If you read other build guides (this is a great example for an F5: you will see the right way to do this. Not only do the back/face plate, but the bottom (and sides, if necessary). Lay everything out, make sure you are comfortable with where it will all go, and put in all holes, including in the base plate! I did not do this, and have a few extra holes as a result. Also, don't drill late at night after an extra glass of wine.

Were I to do this again, I would look for a combination plug/fuse holder/switch on a rectangular plate, as that would be much easier to mount. And, of course, I would lay out the various pieces prior to any drilling. On a positive note, it ultimately worked, but better aesthetics would be nice!

jhsjhs99 9th April 2013 04:29 PM

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This will be my last post for a bit. The next steps were to put together the pcb, and do the wiring.

I borrowed the approach of budwiser (see for discussion and link), getting the PS-KIT from (Chipamp Power Supply Kit | This kit requires a few changes to be used in this project, but they are simple--see the manual at The kit has two ground outputs; they need to be jumped (giving one). It also has a resistor/capacitor pair just prior to the output (1k resistor, .1uf capacitor I believe) that must be left off. Full disclosure, comparing the power supply diagrammed in Wayne's original "how to" Pearl II guide to that of the chipamp, there are two additional pieces left on the chipamp that seem inconsistent--the 2.2k resistor and another .1uf capacitor. I left them on to be consistent with budwiser's build, but I am not sure what they do. It does work, so there is that. Soldering this up, which was a source of worry for me, turned out to be a snap.

As noted in the BOM, I got a transformer with 25V secondaries (that is, it takes wall voltage and converts it to 25V). This is not what is recommended, but I could not find a transformer with 22V secondaries anywhere. I am hopeful this will not matter, but we will see.

The last step is wiring it together, following the schematic from Wayne and budwiser's photos. It is quite straight forward, with one exception for me. I did not test to make sure I had the right pairs of secondaries (both pairs use a blue and green wire, I belive you can test their continuity but my MM does not have a continuity tester). I misinterpreted a suggestion and picked the wrong pairs. End result--many blown fuses, lots of resoldering, and a day's confusion, but eventually I realized that was where things were going wrong (using the disconnect it all, add one piece to the chain approach, wait for fuse to blow). The picture below is where I am at this point, with 35.6V at the output. This is higher than called for due to the higher V transformer (28-35 is recommended) but hopefully it will work. As noted above, re-reading the guide when I got the link to it to post above made me realize that with all the taking apart and putting back together of the wiring to diagnose the blown fuses, I had left the connections with wall voltage very poorly insulated, which is dangerous. I will fix this. But what you see below is the first actual working circuit this beginner has put together. Try not to laugh at the bad wiring!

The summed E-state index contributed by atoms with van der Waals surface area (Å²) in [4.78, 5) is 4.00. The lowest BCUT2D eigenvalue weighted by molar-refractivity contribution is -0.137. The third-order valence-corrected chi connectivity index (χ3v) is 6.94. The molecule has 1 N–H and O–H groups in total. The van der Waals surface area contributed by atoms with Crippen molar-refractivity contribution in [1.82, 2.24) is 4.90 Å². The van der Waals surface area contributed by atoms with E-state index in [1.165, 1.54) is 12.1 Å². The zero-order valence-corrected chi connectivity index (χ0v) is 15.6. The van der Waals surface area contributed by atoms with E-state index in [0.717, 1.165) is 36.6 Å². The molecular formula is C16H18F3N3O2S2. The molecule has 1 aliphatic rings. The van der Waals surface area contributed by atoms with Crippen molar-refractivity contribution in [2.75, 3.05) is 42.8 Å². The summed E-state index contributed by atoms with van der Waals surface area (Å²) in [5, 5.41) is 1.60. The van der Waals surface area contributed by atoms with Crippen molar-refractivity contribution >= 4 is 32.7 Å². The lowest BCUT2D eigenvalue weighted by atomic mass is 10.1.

6L6 9th April 2013 06:11 PM

This is a great thread! I love documentation like this, and your process will be invaluable to other people building a Pearl.

Remember, lots of photos is good!!!

One question - is the housing/shell of the XLR jack attached to any of the pins? You need to check.

Mr. dB 9th April 2013 07:27 PM

Is there any particular harm in leaving the RC snubbers in place on the Chipamps power supply board?